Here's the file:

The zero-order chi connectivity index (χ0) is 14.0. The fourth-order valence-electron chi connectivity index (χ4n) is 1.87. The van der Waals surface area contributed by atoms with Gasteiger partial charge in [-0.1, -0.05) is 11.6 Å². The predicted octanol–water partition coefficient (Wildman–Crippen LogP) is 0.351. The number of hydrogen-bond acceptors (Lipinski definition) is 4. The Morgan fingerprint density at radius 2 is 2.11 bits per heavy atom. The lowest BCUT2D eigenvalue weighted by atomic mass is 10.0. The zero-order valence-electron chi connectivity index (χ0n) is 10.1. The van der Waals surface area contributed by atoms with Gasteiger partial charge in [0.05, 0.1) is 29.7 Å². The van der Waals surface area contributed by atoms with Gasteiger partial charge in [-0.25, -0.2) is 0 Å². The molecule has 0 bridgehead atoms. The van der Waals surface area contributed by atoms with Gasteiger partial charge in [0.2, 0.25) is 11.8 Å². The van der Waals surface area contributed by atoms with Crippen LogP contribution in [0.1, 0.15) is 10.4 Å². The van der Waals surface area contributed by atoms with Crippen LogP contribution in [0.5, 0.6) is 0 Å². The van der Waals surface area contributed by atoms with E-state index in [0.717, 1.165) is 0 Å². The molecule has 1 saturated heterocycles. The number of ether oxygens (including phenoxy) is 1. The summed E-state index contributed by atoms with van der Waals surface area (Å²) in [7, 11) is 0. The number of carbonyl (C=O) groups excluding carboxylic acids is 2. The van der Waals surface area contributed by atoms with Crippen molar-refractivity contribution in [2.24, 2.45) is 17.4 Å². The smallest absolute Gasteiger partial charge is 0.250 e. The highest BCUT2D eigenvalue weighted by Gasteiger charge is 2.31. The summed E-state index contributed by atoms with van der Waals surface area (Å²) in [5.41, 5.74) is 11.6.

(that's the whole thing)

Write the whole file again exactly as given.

The zero-order chi connectivity index (χ0) is 14.0. The fourth-order valence-electron chi connectivity index (χ4n) is 1.87. The van der Waals surface area contributed by atoms with Gasteiger partial charge in [-0.1, -0.05) is 11.6 Å². The predicted octanol–water partition coefficient (Wildman–Crippen LogP) is 0.351. The number of hydrogen-bond acceptors (Lipinski definition) is 4. The Morgan fingerprint density at radius 2 is 2.11 bits per heavy atom. The lowest BCUT2D eigenvalue weighted by atomic mass is 10.0. The zero-order valence-electron chi connectivity index (χ0n) is 10.1. The van der Waals surface area contributed by atoms with Gasteiger partial charge in [0.05, 0.1) is 29.7 Å². The van der Waals surface area contributed by atoms with Gasteiger partial charge in [-0.25, -0.2) is 0 Å². The molecule has 0 bridgehead atoms. The van der Waals surface area contributed by atoms with Gasteiger partial charge in [0.2, 0.25) is 11.8 Å². The van der Waals surface area contributed by atoms with Crippen LogP contribution in [0.1, 0.15) is 10.4 Å². The van der Waals surface area contributed by atoms with Crippen LogP contribution in [0.5, 0.6) is 0 Å². The van der Waals surface area contributed by atoms with E-state index in [0.717, 1.165) is 0 Å². The molecule has 1 saturated heterocycles. The number of ether oxygens (including phenoxy) is 1. The summed E-state index contributed by atoms with van der Waals surface area (Å²) in [7, 11) is 0. The number of carbonyl (C=O) groups excluding carboxylic acids is 2. The van der Waals surface area contributed by atoms with Crippen molar-refractivity contribution in [2.24, 2.45) is 17.4 Å². The smallest absolute Gasteiger partial charge is 0.250 e. The highest BCUT2D eigenvalue weighted by Gasteiger charge is 2.31. The summed E-state index contributed by atoms with van der Waals surface area (Å²) in [5.41, 5.74) is 11.6.